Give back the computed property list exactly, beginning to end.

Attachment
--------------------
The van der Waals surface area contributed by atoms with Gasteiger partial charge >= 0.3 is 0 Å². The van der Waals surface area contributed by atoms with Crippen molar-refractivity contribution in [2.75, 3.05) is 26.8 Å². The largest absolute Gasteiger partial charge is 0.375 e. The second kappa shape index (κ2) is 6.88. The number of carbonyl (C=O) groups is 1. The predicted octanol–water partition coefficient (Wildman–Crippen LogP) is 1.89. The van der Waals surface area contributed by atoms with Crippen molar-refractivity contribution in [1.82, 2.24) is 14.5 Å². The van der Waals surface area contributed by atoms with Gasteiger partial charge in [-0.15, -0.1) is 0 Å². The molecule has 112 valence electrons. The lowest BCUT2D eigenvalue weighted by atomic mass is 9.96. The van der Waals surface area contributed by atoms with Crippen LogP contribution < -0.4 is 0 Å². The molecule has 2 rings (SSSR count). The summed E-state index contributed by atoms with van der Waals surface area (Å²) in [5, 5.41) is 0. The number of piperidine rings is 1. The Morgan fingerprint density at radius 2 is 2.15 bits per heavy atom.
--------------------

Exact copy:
The van der Waals surface area contributed by atoms with Gasteiger partial charge >= 0.3 is 0 Å². The van der Waals surface area contributed by atoms with Crippen molar-refractivity contribution in [2.75, 3.05) is 26.8 Å². The largest absolute Gasteiger partial charge is 0.375 e. The second kappa shape index (κ2) is 6.88. The number of carbonyl (C=O) groups is 1. The predicted octanol–water partition coefficient (Wildman–Crippen LogP) is 1.89. The van der Waals surface area contributed by atoms with Crippen molar-refractivity contribution in [1.82, 2.24) is 14.5 Å². The van der Waals surface area contributed by atoms with Gasteiger partial charge in [-0.15, -0.1) is 0 Å². The molecule has 112 valence electrons. The lowest BCUT2D eigenvalue weighted by atomic mass is 9.96. The van der Waals surface area contributed by atoms with Crippen LogP contribution < -0.4 is 0 Å². The molecule has 2 rings (SSSR count). The summed E-state index contributed by atoms with van der Waals surface area (Å²) in [5, 5.41) is 0. The number of piperidine rings is 1. The Morgan fingerprint density at radius 2 is 2.15 bits per heavy atom.